Functions of the skin
  • Skin cells (keratinocytes) divide at the bottom
    of the epidermis to make a new supply of skin
    cells
  • The new cells mature as they move up through the
    skin
  • At the top of the skin, the skin barrier (stratum
    corneum) is formed
  • The barrier protects the body from the
    environment and prevents the penetration of
    irritants and allergens
  • The skin cells in the stratum corneum are locked
    together by structures call corneodesmosomes and
    the skin cells are surrounded by lipid bi-layers.
  • (Cork et al, Exchange, NES 2006)

11
The skin barrier
  • The stratum corneum can be viewed as a brick wall
  • Comparing skin cells to the bricks and lipid
    lamellae to the cement
  • The wall is stabilised by passing iron rods
    though the bricks which are compared to the
    corneodesmosomes
  • The iron rods keeps the skin together
  • In order to maintain a constant thick barrier
    skin cells shed from the surface of the skin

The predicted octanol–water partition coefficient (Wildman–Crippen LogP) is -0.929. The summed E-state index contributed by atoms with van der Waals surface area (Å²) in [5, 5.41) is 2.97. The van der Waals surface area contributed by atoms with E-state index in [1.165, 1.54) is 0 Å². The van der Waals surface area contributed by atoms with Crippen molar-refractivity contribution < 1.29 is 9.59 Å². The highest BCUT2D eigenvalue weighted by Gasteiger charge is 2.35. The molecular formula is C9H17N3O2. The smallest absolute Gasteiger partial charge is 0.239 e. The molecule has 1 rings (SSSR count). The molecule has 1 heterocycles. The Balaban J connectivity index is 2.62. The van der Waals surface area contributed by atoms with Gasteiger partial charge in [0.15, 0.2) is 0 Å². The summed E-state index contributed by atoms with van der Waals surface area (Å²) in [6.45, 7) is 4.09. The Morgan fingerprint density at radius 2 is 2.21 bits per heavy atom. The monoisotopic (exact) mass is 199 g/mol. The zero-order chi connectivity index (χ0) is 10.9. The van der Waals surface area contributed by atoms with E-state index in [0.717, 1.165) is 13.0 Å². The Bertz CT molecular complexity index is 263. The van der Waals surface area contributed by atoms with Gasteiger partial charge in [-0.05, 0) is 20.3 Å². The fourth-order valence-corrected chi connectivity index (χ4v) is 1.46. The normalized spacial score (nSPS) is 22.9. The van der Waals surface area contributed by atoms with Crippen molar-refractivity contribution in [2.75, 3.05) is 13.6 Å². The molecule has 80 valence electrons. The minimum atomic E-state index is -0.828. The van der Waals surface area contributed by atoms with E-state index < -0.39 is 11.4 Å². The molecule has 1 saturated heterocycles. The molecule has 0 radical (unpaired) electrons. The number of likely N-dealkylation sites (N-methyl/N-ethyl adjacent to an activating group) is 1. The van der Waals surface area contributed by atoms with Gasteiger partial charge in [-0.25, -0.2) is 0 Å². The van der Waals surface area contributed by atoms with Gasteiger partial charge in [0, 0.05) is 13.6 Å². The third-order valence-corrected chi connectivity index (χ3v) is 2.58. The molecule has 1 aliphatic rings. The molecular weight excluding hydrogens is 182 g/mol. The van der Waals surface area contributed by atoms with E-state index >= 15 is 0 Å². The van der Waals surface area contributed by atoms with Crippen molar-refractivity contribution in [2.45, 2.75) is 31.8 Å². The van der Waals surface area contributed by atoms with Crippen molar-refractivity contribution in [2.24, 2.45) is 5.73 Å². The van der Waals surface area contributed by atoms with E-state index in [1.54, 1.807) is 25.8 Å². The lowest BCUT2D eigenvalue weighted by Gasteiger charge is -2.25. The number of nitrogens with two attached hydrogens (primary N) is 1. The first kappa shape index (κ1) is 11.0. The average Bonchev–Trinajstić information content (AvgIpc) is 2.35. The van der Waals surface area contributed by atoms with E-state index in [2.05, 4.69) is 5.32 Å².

12
Malfunctioning skin barrier
  • The skin cells in the stratum corneum are locked
    together by structures call corneodesmosomes and
    the skin cells are surrounded by lipid bi-layers.
  • ?Faulty genes break down the skin barrier's
    binders or iron rods much faster than
    normal.People with eczema have gaps in their
    lipids or mortar.This results in cracks all the
    way through the skin barrier.
  • Irritants such as soap cause more break down and
    the "brick wall" starts to fall apart.
  • A broken barrier lets allergens enter the skin
    easily.Germs and more irritants then lead to an
    eczema flare

13
(No Transcript)
14
Management includes repairing the skin barrier
with moisturisers (more discussion later)
15
Why has the prevalence increased?